“We don’t anticipate them changing their offense. They did not change their offense when Trent Green got hurt a few years back and a guy named Kurt Warner took it over and did very well,” said Steve Mariucci. “Jamie Martin’s been around long enough to know how this works. He was productive last week against Dallas. He’ll have a full week of practice, that’s much more than he had last week. We simply have to put a good plan together, execute the plan and play our best football.”

The fact of the matter remained that the 49ers really hadn’t played their best football game yet of the season, and the speculation surrounding that was uneasiness regardless of the Ram injuries. These guys had beaten us for six consecutive games, and they were coming to us. With injuries to our own it kind of made us almost balanced against each other, yet we knew that we had to end this streak right here at home.

In still more practice squad moves the 49ers resigned tight end Mark Anelli to their practice squad and added a talented kick return specialist in Aaron Lockett, who had a strong record setting college career at Kansas State. He ranked as the only player in school history to gain over 4,000 all-purpose yards (4,023), a number that ranks him fifth all-time in the Big 12 Conference.

Comments by Terrell Owens after the 49ers defeated Washington, were blown again right out of proportion. Owens made a comment in which he thought was still a lack of aggressiveness on the coaching staff to manufacture points. After suffering a big point differential back in pre-season in the American Bowl, many players like Owens wanted to avenge that by running up the point spread in this victory.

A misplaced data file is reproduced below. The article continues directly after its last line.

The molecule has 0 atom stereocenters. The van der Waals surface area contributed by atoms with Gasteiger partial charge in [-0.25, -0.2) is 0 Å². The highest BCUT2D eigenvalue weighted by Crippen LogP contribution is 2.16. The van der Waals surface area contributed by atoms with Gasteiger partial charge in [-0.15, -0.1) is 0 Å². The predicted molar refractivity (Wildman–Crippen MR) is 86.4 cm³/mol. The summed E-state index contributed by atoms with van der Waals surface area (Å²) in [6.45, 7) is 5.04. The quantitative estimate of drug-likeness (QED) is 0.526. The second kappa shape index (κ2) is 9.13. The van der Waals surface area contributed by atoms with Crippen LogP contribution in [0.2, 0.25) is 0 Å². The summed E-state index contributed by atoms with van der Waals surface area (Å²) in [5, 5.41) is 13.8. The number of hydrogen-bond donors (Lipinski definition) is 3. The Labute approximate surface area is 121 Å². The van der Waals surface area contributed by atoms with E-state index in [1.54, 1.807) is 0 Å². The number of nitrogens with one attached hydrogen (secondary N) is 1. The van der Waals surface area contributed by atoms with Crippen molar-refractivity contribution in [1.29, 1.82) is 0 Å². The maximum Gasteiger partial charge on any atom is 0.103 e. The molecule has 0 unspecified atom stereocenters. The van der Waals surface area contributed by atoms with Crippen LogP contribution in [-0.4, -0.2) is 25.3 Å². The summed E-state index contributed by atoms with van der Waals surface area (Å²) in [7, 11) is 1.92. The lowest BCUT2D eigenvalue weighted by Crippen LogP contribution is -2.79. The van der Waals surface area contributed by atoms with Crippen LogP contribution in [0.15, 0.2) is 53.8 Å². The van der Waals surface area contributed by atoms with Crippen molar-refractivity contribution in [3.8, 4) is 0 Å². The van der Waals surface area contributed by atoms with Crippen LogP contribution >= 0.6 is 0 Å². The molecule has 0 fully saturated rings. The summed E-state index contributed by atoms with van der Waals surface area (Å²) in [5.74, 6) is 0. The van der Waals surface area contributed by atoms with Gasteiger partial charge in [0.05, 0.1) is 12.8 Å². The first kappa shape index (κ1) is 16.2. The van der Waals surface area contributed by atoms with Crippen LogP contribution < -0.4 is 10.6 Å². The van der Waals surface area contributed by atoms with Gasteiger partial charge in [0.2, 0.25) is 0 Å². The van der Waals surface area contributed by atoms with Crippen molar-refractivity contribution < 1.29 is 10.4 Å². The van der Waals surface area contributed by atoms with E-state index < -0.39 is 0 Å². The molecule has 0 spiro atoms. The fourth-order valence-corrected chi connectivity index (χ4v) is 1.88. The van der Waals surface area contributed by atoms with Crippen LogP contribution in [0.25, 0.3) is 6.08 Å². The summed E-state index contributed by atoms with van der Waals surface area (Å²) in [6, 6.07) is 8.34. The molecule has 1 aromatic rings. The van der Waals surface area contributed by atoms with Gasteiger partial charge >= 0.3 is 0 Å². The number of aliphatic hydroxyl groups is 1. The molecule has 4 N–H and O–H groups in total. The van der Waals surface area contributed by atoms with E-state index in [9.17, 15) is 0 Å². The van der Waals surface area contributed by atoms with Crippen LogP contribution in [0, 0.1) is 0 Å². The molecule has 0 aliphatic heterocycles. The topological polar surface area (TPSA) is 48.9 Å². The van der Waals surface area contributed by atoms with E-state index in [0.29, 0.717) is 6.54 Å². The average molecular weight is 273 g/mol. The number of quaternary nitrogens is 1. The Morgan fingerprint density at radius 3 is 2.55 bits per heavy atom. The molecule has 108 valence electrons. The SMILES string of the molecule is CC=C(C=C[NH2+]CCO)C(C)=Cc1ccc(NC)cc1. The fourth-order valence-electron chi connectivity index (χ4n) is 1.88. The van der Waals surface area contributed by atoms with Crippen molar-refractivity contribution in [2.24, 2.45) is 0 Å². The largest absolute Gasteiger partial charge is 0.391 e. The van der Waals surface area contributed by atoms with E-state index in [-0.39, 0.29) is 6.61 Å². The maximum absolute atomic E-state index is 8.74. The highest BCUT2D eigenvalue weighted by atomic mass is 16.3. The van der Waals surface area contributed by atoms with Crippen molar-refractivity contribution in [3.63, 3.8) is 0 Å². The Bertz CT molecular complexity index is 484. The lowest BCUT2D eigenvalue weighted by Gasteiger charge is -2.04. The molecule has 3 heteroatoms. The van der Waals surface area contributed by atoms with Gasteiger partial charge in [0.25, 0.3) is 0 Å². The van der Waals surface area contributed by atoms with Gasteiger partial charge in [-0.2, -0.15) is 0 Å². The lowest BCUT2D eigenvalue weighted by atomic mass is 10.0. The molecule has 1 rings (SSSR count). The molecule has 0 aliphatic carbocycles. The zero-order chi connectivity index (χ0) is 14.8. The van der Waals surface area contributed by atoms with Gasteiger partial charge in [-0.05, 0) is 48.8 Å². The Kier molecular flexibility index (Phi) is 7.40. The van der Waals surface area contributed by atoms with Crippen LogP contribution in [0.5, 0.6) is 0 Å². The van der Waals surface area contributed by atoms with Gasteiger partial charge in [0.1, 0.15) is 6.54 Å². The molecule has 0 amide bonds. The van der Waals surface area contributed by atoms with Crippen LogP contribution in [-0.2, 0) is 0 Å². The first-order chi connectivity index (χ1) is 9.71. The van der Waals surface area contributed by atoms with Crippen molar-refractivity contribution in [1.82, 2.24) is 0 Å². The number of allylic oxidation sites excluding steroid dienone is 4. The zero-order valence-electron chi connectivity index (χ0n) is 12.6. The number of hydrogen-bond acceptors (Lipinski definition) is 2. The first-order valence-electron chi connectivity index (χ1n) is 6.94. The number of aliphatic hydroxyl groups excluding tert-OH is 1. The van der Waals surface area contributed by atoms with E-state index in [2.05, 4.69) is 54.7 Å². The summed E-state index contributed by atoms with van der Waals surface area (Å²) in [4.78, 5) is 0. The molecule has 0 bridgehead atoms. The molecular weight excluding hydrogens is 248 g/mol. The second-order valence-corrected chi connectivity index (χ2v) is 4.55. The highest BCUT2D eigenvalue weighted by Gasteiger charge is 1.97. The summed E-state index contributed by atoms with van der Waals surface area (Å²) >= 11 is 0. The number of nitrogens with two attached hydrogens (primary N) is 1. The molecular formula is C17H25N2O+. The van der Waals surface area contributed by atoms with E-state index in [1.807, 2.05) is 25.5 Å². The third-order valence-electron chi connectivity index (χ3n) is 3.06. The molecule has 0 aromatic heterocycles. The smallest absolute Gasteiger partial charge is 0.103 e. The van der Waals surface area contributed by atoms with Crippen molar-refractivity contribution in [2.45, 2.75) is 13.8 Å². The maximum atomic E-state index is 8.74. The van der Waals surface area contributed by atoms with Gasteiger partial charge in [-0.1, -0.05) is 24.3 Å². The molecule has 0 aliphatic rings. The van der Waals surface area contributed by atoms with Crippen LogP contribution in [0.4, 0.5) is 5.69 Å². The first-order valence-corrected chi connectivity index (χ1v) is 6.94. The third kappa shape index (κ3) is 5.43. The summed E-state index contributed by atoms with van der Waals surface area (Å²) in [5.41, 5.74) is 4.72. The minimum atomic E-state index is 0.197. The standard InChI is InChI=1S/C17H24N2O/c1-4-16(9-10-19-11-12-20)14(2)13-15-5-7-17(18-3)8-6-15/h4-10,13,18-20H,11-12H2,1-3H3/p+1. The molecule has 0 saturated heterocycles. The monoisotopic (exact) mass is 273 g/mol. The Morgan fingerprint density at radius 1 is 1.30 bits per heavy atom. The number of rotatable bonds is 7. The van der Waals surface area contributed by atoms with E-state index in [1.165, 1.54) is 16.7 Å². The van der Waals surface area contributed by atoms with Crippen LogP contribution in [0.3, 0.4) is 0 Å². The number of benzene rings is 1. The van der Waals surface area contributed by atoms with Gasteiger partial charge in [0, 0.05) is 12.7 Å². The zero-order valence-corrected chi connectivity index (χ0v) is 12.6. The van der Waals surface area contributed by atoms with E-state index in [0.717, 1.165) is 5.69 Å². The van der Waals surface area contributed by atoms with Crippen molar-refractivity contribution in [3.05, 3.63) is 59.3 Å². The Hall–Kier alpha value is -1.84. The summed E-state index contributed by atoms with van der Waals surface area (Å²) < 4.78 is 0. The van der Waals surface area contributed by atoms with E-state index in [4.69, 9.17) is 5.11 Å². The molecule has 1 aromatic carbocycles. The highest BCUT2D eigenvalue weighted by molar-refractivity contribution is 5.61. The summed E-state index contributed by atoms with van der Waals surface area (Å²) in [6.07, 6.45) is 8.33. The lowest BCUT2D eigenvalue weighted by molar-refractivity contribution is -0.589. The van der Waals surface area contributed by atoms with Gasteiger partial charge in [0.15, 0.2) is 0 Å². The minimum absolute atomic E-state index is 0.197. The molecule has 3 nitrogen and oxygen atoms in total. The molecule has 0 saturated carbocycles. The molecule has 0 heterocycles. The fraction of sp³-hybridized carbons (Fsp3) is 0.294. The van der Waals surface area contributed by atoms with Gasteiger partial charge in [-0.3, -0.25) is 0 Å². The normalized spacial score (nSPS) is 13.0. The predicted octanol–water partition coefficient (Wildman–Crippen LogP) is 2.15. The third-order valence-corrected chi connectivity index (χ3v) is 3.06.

“We have no killer instinct, period,” said Owens, who caught just two passes for 33-yards but ran 38-yards for a touchdown. “I think I wasn’t the only one who felt like that. For whatever reason, we did what we had to do.”

Mariucci of course being the diplomat that he is downplayed the seriousness of Owens comment. And indicated he felt strongly about avenging their loss in the first game by running up the points.

But the health of the team was put in grave risk. Players had succumbed to the stomach virus ravaging the team. It was that fact and more that brought Mariucci to play the game to win and not to embarrass or seek revenge for a prior loss.

“We were a sick team to start and became a banged-up team,” Mariucci said. “This was one of the reasons I played it very conservatively and safely the last couple of minutes. We wanted to finish the game strong, but we couldn’t afford any more injuries. We decided to take a knee.”

I have to support Steve on this one, we were visibly hurting, and we were playing with Tim Rattay in for Jeff Garcia. We had lost Jamie Winborn, Dave Fiore and even Julian Peterson to injuries. Steve had an obligation and a duty as a head coach to try and prevent any further damage for the sake of glorifying just one game.

Game #4 (Win) 49ers 37-13 over Rams

The streak was ended, no more six consecutive victories. The San Francisco 49ers has finally done what they have been trying to do for three years, defeat the St. Louis Rams. It was a game in which all the old had arisen out of 49er mediocrity, over the last three games ending with a devastating illness that ran through the team against Washington.

It was a new beginning for an offense that had been squandered and denied time and time again as opposition played the “cover2” type defense to take away the long strike to Terrell Owens. This time we had a cure for that.

The first quarter proved to be a very good contest as the Rams came out on the opening drive trying to score, to set the tempo under quarterback Jamie Martin. With some nifty passing and running by Marshall Faulk the Rams drove all the way down the field to the San Francisco 20-yard line.